Is Talcum Powder Safe??>
Ask the Experts

Is Talcum Powder Safe?

by Berkeley Wellness  

Q: Is it safe to use talcum powder after a shower?

A: The evidence is unclear. Talc, made from soapstone and composed primarily of mag­nesium silicate, is a soft white mineral used in a range of cosmetic products, including body powders. Though natural talc deposits may contain asbestos, which is a known carcino­gen, cosmetic talcum powder has been asbestos-free since the 1970s, according to the American Cancer Society. Nevertheless, some research has linked it to increased risk of ovarian cancer. In February 2016 Johnson & Johnson was ordered to pay $72 million in damages to the family of a woman who used the company’s talcum powder for nearly 50 years and died of ovarian cancer. And in May 2016 it was ordered to pay $55 million in a similar case. Many other lawsuits are pending.

The main concern is that when women use the powder in the groin area, talc parti­cles may migrate through the genital tract to the ovaries. Some observational studies have found a slightly increased risk of the most common form of ovarian cancer in women who used talcum powder long term. But overall the research has yielded contradic­tory or inconclusive findings. Still, based on limited evidence from human studies, the International Agency for Cancer Research classifies genital use of talcum powder as “possibly carcinogenic.”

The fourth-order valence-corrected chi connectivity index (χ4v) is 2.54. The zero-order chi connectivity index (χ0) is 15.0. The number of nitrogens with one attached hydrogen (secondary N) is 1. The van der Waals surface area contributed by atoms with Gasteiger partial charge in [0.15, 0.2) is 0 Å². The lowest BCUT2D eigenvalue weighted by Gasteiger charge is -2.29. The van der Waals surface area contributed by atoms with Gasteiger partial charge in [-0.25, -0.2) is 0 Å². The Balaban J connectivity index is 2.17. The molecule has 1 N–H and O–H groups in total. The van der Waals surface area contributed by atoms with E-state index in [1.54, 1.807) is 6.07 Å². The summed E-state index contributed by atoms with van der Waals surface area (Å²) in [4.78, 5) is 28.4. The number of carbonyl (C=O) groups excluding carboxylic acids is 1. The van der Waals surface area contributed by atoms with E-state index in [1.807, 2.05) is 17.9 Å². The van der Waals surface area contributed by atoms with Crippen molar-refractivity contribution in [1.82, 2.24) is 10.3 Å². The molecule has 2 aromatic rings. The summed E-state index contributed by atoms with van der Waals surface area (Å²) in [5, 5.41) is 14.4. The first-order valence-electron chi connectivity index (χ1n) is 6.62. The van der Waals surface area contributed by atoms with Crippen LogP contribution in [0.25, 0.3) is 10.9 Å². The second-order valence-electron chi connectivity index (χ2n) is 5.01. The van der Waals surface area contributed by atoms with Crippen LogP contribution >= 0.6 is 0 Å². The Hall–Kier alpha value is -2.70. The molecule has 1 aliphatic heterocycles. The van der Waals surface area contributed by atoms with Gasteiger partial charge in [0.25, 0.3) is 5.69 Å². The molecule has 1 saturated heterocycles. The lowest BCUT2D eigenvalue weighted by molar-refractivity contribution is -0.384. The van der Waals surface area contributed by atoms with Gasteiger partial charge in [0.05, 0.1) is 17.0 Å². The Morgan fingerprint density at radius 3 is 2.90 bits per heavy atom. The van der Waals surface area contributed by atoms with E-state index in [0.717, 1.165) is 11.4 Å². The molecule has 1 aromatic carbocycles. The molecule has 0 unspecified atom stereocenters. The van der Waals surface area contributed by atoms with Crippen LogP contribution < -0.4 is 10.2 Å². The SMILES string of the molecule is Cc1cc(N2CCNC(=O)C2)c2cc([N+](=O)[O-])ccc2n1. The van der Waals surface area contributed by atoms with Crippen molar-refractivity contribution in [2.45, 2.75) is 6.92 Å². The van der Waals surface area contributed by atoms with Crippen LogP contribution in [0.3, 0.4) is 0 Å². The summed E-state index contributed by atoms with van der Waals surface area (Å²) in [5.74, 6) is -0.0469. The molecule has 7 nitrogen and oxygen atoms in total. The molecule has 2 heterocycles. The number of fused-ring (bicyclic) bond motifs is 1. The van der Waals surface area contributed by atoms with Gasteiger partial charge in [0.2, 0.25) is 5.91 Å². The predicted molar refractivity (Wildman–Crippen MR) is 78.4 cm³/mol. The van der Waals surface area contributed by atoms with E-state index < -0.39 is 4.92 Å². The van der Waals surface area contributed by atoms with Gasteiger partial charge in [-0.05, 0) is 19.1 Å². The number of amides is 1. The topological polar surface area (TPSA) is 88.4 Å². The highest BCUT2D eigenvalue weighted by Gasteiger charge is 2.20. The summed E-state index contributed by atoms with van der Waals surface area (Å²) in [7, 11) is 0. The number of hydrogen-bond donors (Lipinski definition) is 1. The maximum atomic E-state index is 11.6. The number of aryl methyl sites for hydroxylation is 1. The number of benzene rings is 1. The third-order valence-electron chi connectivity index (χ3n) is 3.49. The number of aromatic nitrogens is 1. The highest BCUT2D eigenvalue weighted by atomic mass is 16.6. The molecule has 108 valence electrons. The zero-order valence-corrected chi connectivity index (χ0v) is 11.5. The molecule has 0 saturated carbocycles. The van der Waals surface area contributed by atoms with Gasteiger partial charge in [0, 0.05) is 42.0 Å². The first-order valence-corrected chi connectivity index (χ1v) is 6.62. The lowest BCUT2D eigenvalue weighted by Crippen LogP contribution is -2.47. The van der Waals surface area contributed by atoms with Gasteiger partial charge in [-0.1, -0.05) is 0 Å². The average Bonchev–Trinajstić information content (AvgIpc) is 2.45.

Lung disease, including lung cancer, is another concern—but primarily in workers who inhale talc dust particles during mining and processing. A few cases of serious lung problems have been reported from chronic overuse of cosmetic talc products.

Bottom line: To be on the safe side, don’t use talcum powder. If you want to use it on occasion, do so only in a well-ventilated room and limit how much you apply; women shouldn’t use it in the genital area. As an alternative, switch to cornstarch-based prod­ucts. If you use any powder on a baby, pour it out carefully and keep it away from the baby’s face, advises the American Academy of Pedi­atrics, which notes that published reports indicate that talc (as well as cornstarch) in baby powder can injure a baby’s lungs.

Also see Are Hazardous Chemicals in Your Cosmetics?